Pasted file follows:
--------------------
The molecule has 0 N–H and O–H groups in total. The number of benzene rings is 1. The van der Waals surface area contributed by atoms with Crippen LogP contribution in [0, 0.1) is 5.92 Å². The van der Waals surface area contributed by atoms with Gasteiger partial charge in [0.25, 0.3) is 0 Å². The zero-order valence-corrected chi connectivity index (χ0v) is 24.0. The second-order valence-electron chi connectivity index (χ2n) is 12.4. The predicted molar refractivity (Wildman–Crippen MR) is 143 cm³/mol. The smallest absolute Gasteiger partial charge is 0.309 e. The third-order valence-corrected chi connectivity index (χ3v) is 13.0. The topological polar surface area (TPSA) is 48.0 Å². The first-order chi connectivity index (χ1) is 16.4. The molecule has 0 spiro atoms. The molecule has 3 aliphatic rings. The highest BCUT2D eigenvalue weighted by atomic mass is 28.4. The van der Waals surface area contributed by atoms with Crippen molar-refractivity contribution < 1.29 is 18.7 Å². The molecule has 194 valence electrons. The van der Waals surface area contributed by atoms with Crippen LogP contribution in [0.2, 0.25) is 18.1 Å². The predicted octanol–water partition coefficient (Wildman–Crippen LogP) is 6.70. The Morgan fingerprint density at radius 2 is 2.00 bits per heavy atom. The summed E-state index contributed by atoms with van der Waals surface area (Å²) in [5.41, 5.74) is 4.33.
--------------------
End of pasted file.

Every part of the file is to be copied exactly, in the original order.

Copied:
The molecule has 0 N–H and O–H groups in total. The number of benzene rings is 1. The van der Waals surface area contributed by atoms with Crippen LogP contribution in [0, 0.1) is 5.92 Å². The van der Waals surface area contributed by atoms with Gasteiger partial charge in [0.25, 0.3) is 0 Å². The zero-order valence-corrected chi connectivity index (χ0v) is 24.0. The second-order valence-electron chi connectivity index (χ2n) is 12.4. The predicted molar refractivity (Wildman–Crippen MR) is 143 cm³/mol. The smallest absolute Gasteiger partial charge is 0.309 e. The third-order valence-corrected chi connectivity index (χ3v) is 13.0. The topological polar surface area (TPSA) is 48.0 Å². The first-order chi connectivity index (χ1) is 16.4. The molecule has 0 spiro atoms. The molecule has 3 aliphatic rings. The highest BCUT2D eigenvalue weighted by atomic mass is 28.4. The van der Waals surface area contributed by atoms with Crippen molar-refractivity contribution < 1.29 is 18.7 Å². The molecule has 194 valence electrons. The van der Waals surface area contributed by atoms with Crippen LogP contribution in [0.2, 0.25) is 18.1 Å². The predicted octanol–water partition coefficient (Wildman–Crippen LogP) is 6.70. The Morgan fingerprint density at radius 2 is 2.00 bits per heavy atom. The summed E-state index contributed by atoms with van der Waals surface area (Å²) in [5.41, 5.74) is 4.33.